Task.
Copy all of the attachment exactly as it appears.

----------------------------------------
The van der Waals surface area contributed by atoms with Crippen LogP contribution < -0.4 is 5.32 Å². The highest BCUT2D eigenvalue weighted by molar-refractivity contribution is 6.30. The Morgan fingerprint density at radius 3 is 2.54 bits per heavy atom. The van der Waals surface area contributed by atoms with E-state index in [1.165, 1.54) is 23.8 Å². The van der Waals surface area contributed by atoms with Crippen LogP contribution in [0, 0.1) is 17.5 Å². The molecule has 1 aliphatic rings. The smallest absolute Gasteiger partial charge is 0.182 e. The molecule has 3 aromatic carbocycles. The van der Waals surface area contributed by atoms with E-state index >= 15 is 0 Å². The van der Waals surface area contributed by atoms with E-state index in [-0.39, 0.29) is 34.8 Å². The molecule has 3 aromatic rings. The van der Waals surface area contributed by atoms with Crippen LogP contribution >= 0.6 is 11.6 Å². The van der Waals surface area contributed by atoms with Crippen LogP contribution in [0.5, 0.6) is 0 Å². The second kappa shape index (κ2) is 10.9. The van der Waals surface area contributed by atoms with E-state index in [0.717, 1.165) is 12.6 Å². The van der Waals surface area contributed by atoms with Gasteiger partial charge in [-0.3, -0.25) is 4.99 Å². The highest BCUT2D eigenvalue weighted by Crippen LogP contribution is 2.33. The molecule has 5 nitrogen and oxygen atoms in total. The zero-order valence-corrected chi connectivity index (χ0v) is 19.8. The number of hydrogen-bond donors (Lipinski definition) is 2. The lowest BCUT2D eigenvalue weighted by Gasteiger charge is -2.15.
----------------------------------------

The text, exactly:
The van der Waals surface area contributed by atoms with Crippen LogP contribution < -0.4 is 5.32 Å². The highest BCUT2D eigenvalue weighted by molar-refractivity contribution is 6.30. The Morgan fingerprint density at radius 3 is 2.54 bits per heavy atom. The van der Waals surface area contributed by atoms with E-state index in [1.165, 1.54) is 23.8 Å². The van der Waals surface area contributed by atoms with Crippen LogP contribution in [0, 0.1) is 17.5 Å². The molecule has 1 aliphatic rings. The smallest absolute Gasteiger partial charge is 0.182 e. The molecule has 3 aromatic carbocycles. The van der Waals surface area contributed by atoms with E-state index >= 15 is 0 Å². The van der Waals surface area contributed by atoms with E-state index in [-0.39, 0.29) is 34.8 Å². The molecule has 3 aromatic rings. The van der Waals surface area contributed by atoms with Crippen LogP contribution >= 0.6 is 11.6 Å². The van der Waals surface area contributed by atoms with Crippen LogP contribution in [0.5, 0.6) is 0 Å². The second kappa shape index (κ2) is 10.9. The van der Waals surface area contributed by atoms with E-state index in [0.717, 1.165) is 12.6 Å². The van der Waals surface area contributed by atoms with Gasteiger partial charge in [-0.3, -0.25) is 4.99 Å². The highest BCUT2D eigenvalue weighted by Crippen LogP contribution is 2.33. The molecule has 5 nitrogen and oxygen atoms in total. The zero-order valence-corrected chi connectivity index (χ0v) is 19.8. The number of hydrogen-bond donors (Lipinski definition) is 2. The lowest BCUT2D eigenvalue weighted by Gasteiger charge is -2.15.